I’m living like most in the “alone together” world that Sherry Turkle writes about in her new book “Alone Together: Why We Expect More from Technology and Less from Each Other” and Megan Garber describes in her recent article in the January/February edition of the Atlantic Monthly. I’ve got two out of my three kids entrenched in an electronic world, one in which cell phones almost seem like appendages to their physical bodies. In order to fight this trend, I encourage (or make!) my youngest son, an avid reader, to bring books and activities to restaurants, in the car and in waiting rooms. It’s such a deviation from the norm, that the orthopedist I took my 16 year old to just yesterday commented how proud he was to see an 8 year old reading a book and not on a device of some sort.
We as parents allow kids to bring electronics everywhere just to pacify them and give us a few moments of peace. But sometimes when we’re back at home and they are device free it’ll backfire as kids, uninspired by ordinary play, unaccustomed to social interactions at play dates, wander the house saying “I’m bored. What can I do?” But don’t let me digress from the point I’d like to make.
I’ll admit that I live in the same world myself too, reliant on my Samsung Galaxy to keep me up-to-date by the minute on various social media and news happenings. I have it most everywhere I go and am in a full blown panic when I misplace it even for a minute. I fight the urge to keep it with me at bedtime since it distracts me from reading my books and magazines. But I’m proud to say that my device gets ignored on a regular basis and I’m not just talking about the dinner hour when we all try to respect a cell phone free zone.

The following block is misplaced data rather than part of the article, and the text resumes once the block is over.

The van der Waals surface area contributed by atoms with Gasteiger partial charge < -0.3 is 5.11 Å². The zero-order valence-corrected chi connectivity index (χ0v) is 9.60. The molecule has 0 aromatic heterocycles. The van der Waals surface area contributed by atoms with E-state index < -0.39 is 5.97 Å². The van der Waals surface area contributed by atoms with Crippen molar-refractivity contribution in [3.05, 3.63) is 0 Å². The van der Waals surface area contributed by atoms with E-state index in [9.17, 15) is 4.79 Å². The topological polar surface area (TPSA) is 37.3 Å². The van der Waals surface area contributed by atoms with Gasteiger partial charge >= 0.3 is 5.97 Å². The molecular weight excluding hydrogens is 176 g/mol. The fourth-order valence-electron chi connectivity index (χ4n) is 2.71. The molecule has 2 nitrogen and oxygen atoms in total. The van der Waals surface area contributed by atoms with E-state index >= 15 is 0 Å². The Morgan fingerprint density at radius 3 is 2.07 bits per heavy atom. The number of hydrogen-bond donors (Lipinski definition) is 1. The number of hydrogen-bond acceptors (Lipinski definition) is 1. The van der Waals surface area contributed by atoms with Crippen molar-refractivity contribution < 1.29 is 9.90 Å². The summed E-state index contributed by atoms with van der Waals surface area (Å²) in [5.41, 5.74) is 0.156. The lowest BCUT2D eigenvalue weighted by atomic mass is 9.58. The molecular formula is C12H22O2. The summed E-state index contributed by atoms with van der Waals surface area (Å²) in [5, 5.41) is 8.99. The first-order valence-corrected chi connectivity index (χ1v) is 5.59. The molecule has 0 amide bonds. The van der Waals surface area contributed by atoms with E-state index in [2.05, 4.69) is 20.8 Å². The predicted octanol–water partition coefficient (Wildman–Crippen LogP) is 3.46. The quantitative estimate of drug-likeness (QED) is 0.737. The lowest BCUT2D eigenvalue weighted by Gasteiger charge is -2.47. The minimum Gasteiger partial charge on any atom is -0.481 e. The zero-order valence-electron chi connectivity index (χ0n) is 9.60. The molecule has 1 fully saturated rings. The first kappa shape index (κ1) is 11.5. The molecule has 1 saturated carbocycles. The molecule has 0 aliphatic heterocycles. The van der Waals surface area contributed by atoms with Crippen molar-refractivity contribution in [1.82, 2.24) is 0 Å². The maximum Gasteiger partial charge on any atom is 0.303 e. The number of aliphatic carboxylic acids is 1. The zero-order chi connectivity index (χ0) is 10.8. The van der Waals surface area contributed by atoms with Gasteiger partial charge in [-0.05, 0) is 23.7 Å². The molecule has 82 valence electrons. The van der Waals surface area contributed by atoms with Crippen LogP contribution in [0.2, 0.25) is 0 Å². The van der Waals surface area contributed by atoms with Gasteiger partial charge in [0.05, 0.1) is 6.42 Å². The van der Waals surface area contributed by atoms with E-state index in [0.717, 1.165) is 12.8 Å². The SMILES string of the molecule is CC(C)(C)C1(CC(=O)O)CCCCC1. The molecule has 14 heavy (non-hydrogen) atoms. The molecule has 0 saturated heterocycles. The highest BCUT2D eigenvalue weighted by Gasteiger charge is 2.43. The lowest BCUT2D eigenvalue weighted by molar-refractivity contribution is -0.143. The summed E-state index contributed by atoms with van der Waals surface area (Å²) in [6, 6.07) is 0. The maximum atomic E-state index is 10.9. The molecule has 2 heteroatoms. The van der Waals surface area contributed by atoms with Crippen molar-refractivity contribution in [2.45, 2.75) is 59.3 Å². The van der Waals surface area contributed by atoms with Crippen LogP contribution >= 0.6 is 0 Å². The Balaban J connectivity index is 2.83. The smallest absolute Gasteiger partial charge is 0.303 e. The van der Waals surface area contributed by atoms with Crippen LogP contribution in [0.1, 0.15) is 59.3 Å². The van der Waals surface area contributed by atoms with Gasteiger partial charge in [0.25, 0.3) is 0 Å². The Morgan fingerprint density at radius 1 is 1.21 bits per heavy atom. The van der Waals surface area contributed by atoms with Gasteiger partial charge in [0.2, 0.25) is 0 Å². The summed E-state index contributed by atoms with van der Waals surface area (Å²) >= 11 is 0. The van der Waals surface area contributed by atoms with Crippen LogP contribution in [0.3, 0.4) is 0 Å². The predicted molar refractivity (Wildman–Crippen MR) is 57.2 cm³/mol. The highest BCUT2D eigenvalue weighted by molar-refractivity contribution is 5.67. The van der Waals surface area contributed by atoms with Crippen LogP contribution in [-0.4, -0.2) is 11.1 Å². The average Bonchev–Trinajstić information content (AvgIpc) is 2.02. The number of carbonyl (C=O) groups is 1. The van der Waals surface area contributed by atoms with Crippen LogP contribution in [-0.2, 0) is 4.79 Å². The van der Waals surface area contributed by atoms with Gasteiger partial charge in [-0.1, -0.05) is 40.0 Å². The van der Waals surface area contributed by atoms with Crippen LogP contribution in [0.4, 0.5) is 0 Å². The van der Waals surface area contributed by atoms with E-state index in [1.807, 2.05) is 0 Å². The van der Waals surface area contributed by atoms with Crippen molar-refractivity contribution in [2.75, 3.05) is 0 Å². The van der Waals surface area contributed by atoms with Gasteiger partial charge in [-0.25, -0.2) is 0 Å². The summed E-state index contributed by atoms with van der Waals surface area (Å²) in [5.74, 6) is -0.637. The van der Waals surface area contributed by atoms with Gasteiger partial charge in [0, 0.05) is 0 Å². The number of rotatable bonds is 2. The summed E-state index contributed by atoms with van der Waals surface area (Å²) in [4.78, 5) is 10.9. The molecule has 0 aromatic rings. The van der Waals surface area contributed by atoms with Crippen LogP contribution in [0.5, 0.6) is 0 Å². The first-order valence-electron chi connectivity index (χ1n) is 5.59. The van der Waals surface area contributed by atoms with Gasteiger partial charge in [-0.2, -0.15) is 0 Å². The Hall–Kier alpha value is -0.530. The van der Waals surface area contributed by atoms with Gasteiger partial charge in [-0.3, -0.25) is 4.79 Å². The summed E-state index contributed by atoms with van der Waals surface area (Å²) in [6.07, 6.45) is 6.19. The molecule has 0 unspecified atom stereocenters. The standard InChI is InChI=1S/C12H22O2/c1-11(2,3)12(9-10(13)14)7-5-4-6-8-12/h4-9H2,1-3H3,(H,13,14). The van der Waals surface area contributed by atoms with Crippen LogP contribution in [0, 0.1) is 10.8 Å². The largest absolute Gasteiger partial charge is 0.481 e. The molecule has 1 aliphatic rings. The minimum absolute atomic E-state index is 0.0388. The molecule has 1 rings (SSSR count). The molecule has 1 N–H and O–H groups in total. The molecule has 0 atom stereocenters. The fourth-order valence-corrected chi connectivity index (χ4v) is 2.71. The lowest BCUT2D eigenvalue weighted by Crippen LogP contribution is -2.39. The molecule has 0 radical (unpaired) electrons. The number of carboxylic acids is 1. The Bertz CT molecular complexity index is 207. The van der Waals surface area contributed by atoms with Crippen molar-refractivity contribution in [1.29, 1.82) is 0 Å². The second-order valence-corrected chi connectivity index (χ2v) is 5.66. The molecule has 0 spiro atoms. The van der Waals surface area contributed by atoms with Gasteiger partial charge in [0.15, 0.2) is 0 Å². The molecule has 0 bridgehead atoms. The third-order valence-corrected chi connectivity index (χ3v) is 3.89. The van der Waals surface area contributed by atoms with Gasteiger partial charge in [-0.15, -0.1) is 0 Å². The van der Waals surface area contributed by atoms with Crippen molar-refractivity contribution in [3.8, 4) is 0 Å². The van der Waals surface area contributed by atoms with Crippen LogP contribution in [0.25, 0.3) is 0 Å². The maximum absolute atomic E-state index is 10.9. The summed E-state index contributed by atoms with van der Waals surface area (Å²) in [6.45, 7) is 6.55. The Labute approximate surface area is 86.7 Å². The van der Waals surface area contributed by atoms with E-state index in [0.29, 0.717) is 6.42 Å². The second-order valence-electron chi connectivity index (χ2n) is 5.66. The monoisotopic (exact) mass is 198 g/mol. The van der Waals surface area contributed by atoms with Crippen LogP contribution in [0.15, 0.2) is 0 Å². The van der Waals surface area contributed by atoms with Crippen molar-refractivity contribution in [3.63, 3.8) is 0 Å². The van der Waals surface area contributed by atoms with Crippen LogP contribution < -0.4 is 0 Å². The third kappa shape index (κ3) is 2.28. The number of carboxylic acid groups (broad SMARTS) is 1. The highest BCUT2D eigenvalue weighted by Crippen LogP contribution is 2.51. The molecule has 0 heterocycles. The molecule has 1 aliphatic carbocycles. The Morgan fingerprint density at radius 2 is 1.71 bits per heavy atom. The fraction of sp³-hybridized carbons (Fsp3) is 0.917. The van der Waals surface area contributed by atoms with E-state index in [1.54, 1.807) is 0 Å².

Come friends, into my kitchen, to cook with me. Enter a place where dialogue is sacred and cell phone alerts get muffled by kitchen sounds. My friends and I keep the phones tucked away in purses or plugged into chargers. Our devices will only come out for an occasionally recipe check or to make sure no one is trying to find us. But for the most part, when we’re together in the kitchen, we’re heavily engaged in cooking chatter, baking banter or downright serious conversation. This precious time, a requirement to the mental and emotional well- being of friends, is both required and respected by all those who have drank the Cooking With Friends Kool-Aid.
I couldn’t agree more with the premise of Sherry Turkle’s new book: “Alone Together: Why We Expect More from Each Other and Less from Technology” which exposes the dependency that society has on electronics which isolates us from each other. Nevertheless, I am blessed to have found a fulfilling way to connect with my fellow humans, a vital component to health and happiness. Plus, we’re getting a handsome bonus — delightful food!